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Jan Wood Poet Laureate15 Minute Adjustment:
Revising Poetry

Copyright ©2009 by Jan Wood

This is the third in a series of short articles in which Poet Laureate Jan Wood shares valuable tips for poets.

End Lines

Most often one is tempted to take the ending line of a poem and repeat it in some fashion to be assured the point is made. The challenge is to manipulate the end lines so they open the poem in a new dimension that invites an immediate second rereading which in turn discloses a thin new layer in which alternative interpretations might occur.

Quick Check:
Chose some poems you are working on and highlight the last two lines of each. Underline the last complete thought in each poem. Trace the path of that thought through the poem.

Try to imagine another direction for that thought to travel. For example, if the poem sums up a year, it might end “the year is gone.” Adding another direction, the poet might say “so are my umbrella and your rain boots”. (This gives a hint that the weather/relationship during the year was not sunny.)

Sometimes a new insight can be forged by presenting an opposite into the final line “the year is gone”… e.g. “another looms." Sometimes the last line can be pressed even deeper into its own statement “the year is gone”… “let it go.” When using this particular technique the tendency to sum up the last line in synonym/personification is always a temptation. e.g. “the year is gone”… “it  waved goodbye.” This only encumbers the poem and doesn’t enhance its meaning. Carefully examine your poem to check for this type of repetition. Occasionally a leap can be made from the existing summation line, “the year is gone”… “it’s time I cried.” This can change the direction and the perspective of the poem opening it up to a larger audience.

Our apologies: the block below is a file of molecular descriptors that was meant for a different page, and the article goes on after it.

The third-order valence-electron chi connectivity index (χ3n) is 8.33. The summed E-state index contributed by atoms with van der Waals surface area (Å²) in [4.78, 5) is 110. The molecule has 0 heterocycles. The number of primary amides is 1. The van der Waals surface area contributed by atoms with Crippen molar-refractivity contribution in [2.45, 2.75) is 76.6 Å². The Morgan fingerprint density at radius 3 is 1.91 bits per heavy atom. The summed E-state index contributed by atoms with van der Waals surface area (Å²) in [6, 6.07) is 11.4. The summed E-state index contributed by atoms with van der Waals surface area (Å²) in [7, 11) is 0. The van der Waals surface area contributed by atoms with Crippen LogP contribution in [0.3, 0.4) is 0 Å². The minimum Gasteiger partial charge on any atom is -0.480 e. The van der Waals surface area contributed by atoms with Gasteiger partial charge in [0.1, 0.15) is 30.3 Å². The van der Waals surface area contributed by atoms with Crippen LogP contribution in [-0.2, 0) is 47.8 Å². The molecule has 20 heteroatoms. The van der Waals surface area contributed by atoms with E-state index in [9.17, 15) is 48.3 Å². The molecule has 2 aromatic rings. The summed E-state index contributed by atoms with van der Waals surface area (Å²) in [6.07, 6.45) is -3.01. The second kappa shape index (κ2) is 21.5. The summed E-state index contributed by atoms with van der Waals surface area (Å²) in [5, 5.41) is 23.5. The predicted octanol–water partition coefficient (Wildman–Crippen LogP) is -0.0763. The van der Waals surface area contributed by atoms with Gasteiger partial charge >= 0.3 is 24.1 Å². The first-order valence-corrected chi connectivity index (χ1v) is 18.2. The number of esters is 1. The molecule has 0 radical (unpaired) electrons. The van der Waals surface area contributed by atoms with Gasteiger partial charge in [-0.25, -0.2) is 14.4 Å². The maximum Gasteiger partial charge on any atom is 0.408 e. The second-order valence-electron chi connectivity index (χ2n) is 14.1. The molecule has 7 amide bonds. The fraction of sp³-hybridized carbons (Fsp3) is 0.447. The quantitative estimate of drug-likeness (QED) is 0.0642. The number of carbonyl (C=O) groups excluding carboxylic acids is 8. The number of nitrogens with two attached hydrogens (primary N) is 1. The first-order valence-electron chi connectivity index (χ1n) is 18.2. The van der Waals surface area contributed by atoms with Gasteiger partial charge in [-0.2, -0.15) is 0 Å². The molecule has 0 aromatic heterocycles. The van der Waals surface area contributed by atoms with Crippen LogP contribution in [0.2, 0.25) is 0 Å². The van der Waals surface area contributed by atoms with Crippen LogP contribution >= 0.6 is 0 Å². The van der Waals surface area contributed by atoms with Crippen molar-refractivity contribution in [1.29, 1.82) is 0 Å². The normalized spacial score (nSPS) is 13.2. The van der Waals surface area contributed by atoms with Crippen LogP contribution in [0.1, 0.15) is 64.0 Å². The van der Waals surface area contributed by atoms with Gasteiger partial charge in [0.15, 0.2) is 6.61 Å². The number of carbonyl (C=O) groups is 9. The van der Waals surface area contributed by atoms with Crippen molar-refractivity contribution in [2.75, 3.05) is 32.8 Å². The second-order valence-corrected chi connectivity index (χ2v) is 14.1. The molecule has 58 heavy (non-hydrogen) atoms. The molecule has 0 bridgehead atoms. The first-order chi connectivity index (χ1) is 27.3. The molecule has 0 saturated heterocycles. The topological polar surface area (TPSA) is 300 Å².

All examples (from Lynda Monahan's What My Body Knows):

…but we would not / take a bite
          From "those dark hours"

…how much less / you would have known
          From "easier"

…I push you under / hold you there
         From "no warning"

…a small round scar / he told no one about
         From "Fire Stories"

…dark as a secret / staggering as love
          From "incessant"

…break me in half / see if i don't come true
          From "wish"

…set on foam squares in little blue cardboard boxes / that worthless
          From "more stone than water"

…for her children to hold
          From "durable"

…even when i pushed you would not fall
          From "even when i pushed"

Lynda Monahan : Canadian Poet 1952–

• Monahan’s  first book of poems, a slow dance in the flames, was printed by Coteau Books in 1998.

• She has been published several times in a variety of literary magazines.

• Several of her poetry suites have been broadcast on CBC Radio One.

• She teaches creative writing classes at SIAST in Prince Albert, Saskatchewan.

• She facilitates workshops for small groups and classrooms.

• She is an active member of the Saskatchewan Writer's Guild.

• Her second book of poetry, what my body knows, was printed by Coteau Books in 2003.

• Monahan has the ability to refine the shape of a poem into its bare necessity.

• Her poems are sharply defined and often arrive at a conclusion in the second last line.

• as shown in the quote from an untitled poem from what my body knows (Part I); 
           only in death
           it seems
           have you become significant

this concludes the thought line in the poem quite adequately but Monahan cleverly adds
           taller now
           than all of us
giving the poem another layer of meaning and another choice in direction for emphasis.

• Monahan's work can be viewed at www.roommagazine.com.